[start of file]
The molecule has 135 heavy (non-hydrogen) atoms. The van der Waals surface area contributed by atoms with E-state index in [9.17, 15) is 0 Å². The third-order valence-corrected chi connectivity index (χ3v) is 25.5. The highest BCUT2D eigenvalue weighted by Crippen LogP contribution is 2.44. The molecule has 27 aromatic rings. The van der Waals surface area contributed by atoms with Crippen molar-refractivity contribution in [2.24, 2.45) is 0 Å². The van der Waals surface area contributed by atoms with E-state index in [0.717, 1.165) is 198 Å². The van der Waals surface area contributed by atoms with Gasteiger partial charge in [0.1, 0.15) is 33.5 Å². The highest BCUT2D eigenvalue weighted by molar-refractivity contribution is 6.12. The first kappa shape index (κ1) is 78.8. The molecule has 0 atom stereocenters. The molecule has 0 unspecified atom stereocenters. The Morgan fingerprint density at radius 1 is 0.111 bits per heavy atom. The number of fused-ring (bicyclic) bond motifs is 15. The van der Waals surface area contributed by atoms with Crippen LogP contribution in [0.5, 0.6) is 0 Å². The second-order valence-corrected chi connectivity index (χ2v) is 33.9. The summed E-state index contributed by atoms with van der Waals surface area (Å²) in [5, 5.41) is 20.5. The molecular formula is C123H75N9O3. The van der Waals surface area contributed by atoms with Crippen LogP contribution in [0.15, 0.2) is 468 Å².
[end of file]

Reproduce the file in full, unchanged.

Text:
The molecule has 135 heavy (non-hydrogen) atoms. The van der Waals surface area contributed by atoms with E-state index in [9.17, 15) is 0 Å². The third-order valence-corrected chi connectivity index (χ3v) is 25.5. The highest BCUT2D eigenvalue weighted by Crippen LogP contribution is 2.44. The molecule has 27 aromatic rings. The van der Waals surface area contributed by atoms with Crippen molar-refractivity contribution in [2.24, 2.45) is 0 Å². The van der Waals surface area contributed by atoms with E-state index in [0.717, 1.165) is 198 Å². The van der Waals surface area contributed by atoms with Gasteiger partial charge in [0.1, 0.15) is 33.5 Å². The highest BCUT2D eigenvalue weighted by molar-refractivity contribution is 6.12. The first kappa shape index (κ1) is 78.8. The molecule has 0 atom stereocenters. The molecule has 0 unspecified atom stereocenters. The Morgan fingerprint density at radius 1 is 0.111 bits per heavy atom. The number of fused-ring (bicyclic) bond motifs is 15. The van der Waals surface area contributed by atoms with Crippen LogP contribution in [0.5, 0.6) is 0 Å². The second-order valence-corrected chi connectivity index (χ2v) is 33.9. The summed E-state index contributed by atoms with van der Waals surface area (Å²) in [5, 5.41) is 20.5. The molecular formula is C123H75N9O3. The van der Waals surface area contributed by atoms with Crippen LogP contribution in [0.15, 0.2) is 468 Å².